At the end of Junior secondary school, a good number of my fellow students just wanted to go into science department to continue Senior secondary school. Science was seen then as the department for the academically sound by many students. For me I wanted science. Why? Science was science; science was it! I had little introspection. Both parents and school ought to guide children in choosing the department to go into. This is crucial. A lot of wrong choices have been made at this stage. Other wrong choices proceed from this. Confusion may arise later in life.
The first time I seriously thought of what to become was towards the end of my Senior secondary school when I was about taking the University Matriculation Examination, UME, conducted by the Joint Admission and Matriculation Board, JAMB. My father wanted me to pursue a profession that would be “useful” in Nigeria in making money. He wanted me to become a petroleum engineer or chemical engineer. For me his intention was good. With the influence a father can have on his child, my thought oscillated between the two courses for a while. At last, I filled computer engineering as my first choice in my UME form and petroleum engineering as my second choice. I went on to read computer engineering with the sole aim of getting a good job after university.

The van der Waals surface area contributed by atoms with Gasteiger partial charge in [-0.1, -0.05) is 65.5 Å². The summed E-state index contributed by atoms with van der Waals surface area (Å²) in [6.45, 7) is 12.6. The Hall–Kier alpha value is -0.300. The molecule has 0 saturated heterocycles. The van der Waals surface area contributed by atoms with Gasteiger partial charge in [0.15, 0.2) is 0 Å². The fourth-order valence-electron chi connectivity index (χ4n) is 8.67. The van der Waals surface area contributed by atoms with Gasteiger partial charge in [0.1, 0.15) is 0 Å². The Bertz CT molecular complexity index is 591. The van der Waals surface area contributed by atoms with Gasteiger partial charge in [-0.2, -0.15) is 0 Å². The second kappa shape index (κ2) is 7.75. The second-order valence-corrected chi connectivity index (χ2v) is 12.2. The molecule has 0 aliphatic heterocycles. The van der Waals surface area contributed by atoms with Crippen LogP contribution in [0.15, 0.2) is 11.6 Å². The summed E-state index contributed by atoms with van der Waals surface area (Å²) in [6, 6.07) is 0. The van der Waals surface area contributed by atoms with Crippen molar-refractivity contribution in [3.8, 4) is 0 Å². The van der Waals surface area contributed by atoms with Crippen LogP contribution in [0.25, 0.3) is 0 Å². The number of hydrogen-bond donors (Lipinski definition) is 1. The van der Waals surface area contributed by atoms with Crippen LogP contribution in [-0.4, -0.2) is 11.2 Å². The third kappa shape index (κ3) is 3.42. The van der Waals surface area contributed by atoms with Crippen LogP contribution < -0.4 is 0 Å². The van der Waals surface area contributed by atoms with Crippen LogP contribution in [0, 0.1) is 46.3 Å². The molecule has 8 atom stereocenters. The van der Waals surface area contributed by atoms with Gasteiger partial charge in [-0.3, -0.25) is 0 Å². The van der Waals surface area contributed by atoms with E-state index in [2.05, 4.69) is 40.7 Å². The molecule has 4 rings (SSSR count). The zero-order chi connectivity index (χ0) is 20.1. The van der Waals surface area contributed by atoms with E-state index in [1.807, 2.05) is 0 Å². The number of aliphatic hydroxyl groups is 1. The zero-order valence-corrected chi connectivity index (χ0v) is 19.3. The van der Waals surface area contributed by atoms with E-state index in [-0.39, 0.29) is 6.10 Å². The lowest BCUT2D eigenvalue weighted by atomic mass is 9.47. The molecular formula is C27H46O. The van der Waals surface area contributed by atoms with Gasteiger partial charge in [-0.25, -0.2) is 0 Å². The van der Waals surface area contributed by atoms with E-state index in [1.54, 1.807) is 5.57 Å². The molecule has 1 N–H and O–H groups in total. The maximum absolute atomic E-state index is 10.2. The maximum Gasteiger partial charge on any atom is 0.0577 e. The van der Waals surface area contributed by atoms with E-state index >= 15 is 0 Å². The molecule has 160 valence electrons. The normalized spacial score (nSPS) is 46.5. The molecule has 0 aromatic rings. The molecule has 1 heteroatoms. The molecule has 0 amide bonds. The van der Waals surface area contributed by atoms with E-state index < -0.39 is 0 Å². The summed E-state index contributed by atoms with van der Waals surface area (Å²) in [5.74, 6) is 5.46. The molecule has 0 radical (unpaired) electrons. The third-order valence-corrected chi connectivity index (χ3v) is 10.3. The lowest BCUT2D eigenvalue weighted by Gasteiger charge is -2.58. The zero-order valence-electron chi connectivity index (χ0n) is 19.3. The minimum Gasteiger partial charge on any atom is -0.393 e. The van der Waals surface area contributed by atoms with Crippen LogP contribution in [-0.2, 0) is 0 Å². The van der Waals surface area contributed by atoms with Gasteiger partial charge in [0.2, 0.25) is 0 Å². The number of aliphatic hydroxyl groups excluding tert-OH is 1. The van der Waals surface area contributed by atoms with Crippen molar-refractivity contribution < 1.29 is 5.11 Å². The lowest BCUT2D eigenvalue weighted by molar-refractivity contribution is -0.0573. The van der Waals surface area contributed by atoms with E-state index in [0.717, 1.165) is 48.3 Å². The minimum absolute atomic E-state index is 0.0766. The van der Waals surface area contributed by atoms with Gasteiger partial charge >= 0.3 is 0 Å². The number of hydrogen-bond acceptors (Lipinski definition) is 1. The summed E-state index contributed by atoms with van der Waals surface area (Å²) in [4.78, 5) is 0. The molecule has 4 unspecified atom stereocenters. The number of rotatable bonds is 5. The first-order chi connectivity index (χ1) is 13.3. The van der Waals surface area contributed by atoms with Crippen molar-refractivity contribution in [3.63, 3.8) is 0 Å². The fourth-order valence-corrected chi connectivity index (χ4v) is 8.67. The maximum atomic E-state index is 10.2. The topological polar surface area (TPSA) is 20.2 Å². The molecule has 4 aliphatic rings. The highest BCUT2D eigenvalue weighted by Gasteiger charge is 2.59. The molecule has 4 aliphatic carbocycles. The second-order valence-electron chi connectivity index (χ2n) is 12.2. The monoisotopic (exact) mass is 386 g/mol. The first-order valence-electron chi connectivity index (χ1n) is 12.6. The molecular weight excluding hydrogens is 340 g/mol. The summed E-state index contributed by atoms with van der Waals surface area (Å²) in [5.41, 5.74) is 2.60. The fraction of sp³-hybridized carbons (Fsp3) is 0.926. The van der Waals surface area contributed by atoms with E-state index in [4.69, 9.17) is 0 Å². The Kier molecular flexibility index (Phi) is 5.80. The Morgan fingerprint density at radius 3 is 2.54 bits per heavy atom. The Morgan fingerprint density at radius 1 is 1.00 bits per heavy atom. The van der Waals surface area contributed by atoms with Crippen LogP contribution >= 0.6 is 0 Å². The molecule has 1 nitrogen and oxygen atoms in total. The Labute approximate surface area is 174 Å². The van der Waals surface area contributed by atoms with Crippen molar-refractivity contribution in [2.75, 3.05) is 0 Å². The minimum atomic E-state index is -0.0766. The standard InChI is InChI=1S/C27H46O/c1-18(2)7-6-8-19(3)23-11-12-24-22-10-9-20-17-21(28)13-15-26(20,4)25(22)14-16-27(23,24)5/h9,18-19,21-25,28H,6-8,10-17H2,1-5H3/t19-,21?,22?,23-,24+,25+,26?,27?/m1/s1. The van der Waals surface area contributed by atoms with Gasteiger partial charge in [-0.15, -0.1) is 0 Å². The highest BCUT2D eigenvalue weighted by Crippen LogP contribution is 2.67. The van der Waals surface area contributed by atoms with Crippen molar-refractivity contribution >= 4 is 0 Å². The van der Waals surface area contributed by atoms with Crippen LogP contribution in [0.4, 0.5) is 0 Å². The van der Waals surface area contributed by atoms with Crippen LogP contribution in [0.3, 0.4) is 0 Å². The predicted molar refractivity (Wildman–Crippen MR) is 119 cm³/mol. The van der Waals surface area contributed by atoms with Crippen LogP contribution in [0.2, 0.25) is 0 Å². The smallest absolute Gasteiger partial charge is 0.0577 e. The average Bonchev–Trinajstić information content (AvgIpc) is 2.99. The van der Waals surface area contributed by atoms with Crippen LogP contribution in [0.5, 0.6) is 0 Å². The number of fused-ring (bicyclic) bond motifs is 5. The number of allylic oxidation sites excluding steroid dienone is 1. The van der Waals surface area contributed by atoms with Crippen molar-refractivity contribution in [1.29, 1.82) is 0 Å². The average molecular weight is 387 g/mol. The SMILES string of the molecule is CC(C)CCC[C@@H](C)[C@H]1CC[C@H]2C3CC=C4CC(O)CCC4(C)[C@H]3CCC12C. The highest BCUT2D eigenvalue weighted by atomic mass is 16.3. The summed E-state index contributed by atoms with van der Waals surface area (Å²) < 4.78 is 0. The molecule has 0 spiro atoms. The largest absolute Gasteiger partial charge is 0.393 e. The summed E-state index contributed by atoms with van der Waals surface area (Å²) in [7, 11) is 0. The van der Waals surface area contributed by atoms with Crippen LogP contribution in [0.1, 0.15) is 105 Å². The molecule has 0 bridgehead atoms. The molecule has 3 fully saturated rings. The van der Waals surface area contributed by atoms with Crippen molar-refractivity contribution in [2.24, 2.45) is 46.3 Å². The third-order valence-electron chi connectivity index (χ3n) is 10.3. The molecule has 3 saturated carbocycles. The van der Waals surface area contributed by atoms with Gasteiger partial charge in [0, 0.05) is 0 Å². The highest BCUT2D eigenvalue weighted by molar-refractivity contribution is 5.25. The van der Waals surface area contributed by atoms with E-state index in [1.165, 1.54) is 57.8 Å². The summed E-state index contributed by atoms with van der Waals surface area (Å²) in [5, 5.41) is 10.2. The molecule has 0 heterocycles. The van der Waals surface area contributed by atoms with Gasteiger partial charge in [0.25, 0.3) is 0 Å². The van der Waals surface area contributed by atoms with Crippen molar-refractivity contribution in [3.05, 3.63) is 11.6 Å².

There are young men and women whose dream was to finish tertiary education, get a job, and enjoy a progressive career. One, two, three years later, they have not gotten a job. As one gets older, he gets more responsible. A young man or woman would eventually want an accommodation as well as want to start a family someday. Finance has a major part to play in this. So when a white collar job is not forthcoming after a period of time, you should be motivated to think in terms of what you can do. You may ask yourself such question even before looking for a job. Most great men started early. They are “early risers”. The idea of sitting at home, cursing the country, or blaming the government is not the way to go. You have to think. Do away with self-pity; it brings no good. You have to act responsively and responsibly.
This write-up continues in the next post.
Godwin Nwaokike is the author of Growing Through Life: The Pursuit of Fulfilment. Click the image below to find out more about the book.